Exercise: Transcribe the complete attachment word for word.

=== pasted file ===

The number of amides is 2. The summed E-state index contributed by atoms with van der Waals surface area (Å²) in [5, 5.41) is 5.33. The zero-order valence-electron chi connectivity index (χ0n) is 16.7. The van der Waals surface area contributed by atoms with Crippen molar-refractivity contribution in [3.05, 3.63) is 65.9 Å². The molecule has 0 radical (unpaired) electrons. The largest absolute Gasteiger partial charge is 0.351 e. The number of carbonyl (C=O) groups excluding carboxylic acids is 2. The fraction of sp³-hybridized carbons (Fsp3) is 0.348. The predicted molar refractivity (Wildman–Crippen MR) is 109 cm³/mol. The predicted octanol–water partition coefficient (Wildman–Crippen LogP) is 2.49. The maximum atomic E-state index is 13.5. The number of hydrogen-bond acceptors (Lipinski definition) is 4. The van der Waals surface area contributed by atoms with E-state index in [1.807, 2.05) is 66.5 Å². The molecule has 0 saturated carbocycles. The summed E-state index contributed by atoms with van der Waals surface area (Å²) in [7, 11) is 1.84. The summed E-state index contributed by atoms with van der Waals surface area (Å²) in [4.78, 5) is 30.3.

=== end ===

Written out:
The number of amides is 2. The summed E-state index contributed by atoms with van der Waals surface area (Å²) in [5, 5.41) is 5.33. The zero-order valence-electron chi connectivity index (χ0n) is 16.7. The van der Waals surface area contributed by atoms with Crippen molar-refractivity contribution in [3.05, 3.63) is 65.9 Å². The molecule has 0 radical (unpaired) electrons. The largest absolute Gasteiger partial charge is 0.351 e. The number of carbonyl (C=O) groups excluding carboxylic acids is 2. The fraction of sp³-hybridized carbons (Fsp3) is 0.348. The predicted molar refractivity (Wildman–Crippen MR) is 109 cm³/mol. The predicted octanol–water partition coefficient (Wildman–Crippen LogP) is 2.49. The maximum atomic E-state index is 13.5. The number of hydrogen-bond acceptors (Lipinski definition) is 4. The van der Waals surface area contributed by atoms with E-state index in [1.807, 2.05) is 66.5 Å². The molecule has 0 saturated carbocycles. The summed E-state index contributed by atoms with van der Waals surface area (Å²) in [7, 11) is 1.84. The summed E-state index contributed by atoms with van der Waals surface area (Å²) in [4.78, 5) is 30.3.